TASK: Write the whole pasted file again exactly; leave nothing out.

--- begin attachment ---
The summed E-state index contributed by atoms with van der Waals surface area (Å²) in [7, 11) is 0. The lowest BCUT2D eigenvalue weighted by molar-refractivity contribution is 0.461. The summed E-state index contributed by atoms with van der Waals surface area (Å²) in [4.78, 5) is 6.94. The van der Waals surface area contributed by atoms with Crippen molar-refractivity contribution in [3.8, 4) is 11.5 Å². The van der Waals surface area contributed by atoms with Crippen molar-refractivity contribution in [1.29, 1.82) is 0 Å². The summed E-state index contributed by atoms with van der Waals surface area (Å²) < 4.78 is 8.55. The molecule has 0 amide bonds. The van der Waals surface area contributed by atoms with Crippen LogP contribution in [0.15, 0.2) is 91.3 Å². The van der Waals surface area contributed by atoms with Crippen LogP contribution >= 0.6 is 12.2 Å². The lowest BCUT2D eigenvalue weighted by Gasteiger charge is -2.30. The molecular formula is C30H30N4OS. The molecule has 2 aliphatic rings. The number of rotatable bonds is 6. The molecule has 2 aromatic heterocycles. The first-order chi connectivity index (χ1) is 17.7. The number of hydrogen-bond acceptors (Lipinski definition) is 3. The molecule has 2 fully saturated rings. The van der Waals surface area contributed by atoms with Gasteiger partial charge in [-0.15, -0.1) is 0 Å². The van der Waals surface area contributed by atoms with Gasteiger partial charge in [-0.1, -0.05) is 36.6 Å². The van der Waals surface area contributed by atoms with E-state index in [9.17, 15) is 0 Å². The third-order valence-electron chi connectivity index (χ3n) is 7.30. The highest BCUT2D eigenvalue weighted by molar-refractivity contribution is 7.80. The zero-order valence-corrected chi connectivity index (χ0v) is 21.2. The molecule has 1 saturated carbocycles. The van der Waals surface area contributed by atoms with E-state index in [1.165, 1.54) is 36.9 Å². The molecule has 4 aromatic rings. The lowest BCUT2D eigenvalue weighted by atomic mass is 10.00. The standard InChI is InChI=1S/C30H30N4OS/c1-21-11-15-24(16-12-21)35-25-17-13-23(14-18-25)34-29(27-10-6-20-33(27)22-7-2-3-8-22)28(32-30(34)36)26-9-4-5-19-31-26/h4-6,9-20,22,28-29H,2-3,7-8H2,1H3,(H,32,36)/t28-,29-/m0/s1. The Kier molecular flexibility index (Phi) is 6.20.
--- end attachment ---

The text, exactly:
The summed E-state index contributed by atoms with van der Waals surface area (Å²) in [7, 11) is 0. The lowest BCUT2D eigenvalue weighted by molar-refractivity contribution is 0.461. The summed E-state index contributed by atoms with van der Waals surface area (Å²) in [4.78, 5) is 6.94. The van der Waals surface area contributed by atoms with Crippen molar-refractivity contribution in [3.8, 4) is 11.5 Å². The van der Waals surface area contributed by atoms with Crippen molar-refractivity contribution in [1.29, 1.82) is 0 Å². The summed E-state index contributed by atoms with van der Waals surface area (Å²) < 4.78 is 8.55. The molecule has 0 amide bonds. The van der Waals surface area contributed by atoms with Crippen LogP contribution in [0.15, 0.2) is 91.3 Å². The van der Waals surface area contributed by atoms with Crippen LogP contribution >= 0.6 is 12.2 Å². The lowest BCUT2D eigenvalue weighted by Gasteiger charge is -2.30. The molecular formula is C30H30N4OS. The molecule has 2 aliphatic rings. The number of rotatable bonds is 6. The molecule has 2 aromatic heterocycles. The first-order chi connectivity index (χ1) is 17.7. The number of hydrogen-bond acceptors (Lipinski definition) is 3. The molecule has 2 fully saturated rings. The van der Waals surface area contributed by atoms with Gasteiger partial charge in [-0.15, -0.1) is 0 Å². The van der Waals surface area contributed by atoms with Gasteiger partial charge in [-0.1, -0.05) is 36.6 Å². The van der Waals surface area contributed by atoms with E-state index in [9.17, 15) is 0 Å². The third-order valence-electron chi connectivity index (χ3n) is 7.30. The highest BCUT2D eigenvalue weighted by molar-refractivity contribution is 7.80. The zero-order valence-corrected chi connectivity index (χ0v) is 21.2. The molecule has 1 saturated carbocycles. The van der Waals surface area contributed by atoms with E-state index in [1.165, 1.54) is 36.9 Å². The molecule has 4 aromatic rings. The lowest BCUT2D eigenvalue weighted by atomic mass is 10.00. The standard InChI is InChI=1S/C30H30N4OS/c1-21-11-15-24(16-12-21)35-25-17-13-23(14-18-25)34-29(27-10-6-20-33(27)22-7-2-3-8-22)28(32-30(34)36)26-9-4-5-19-31-26/h4-6,9-20,22,28-29H,2-3,7-8H2,1H3,(H,32,36)/t28-,29-/m0/s1. The Kier molecular flexibility index (Phi) is 6.20.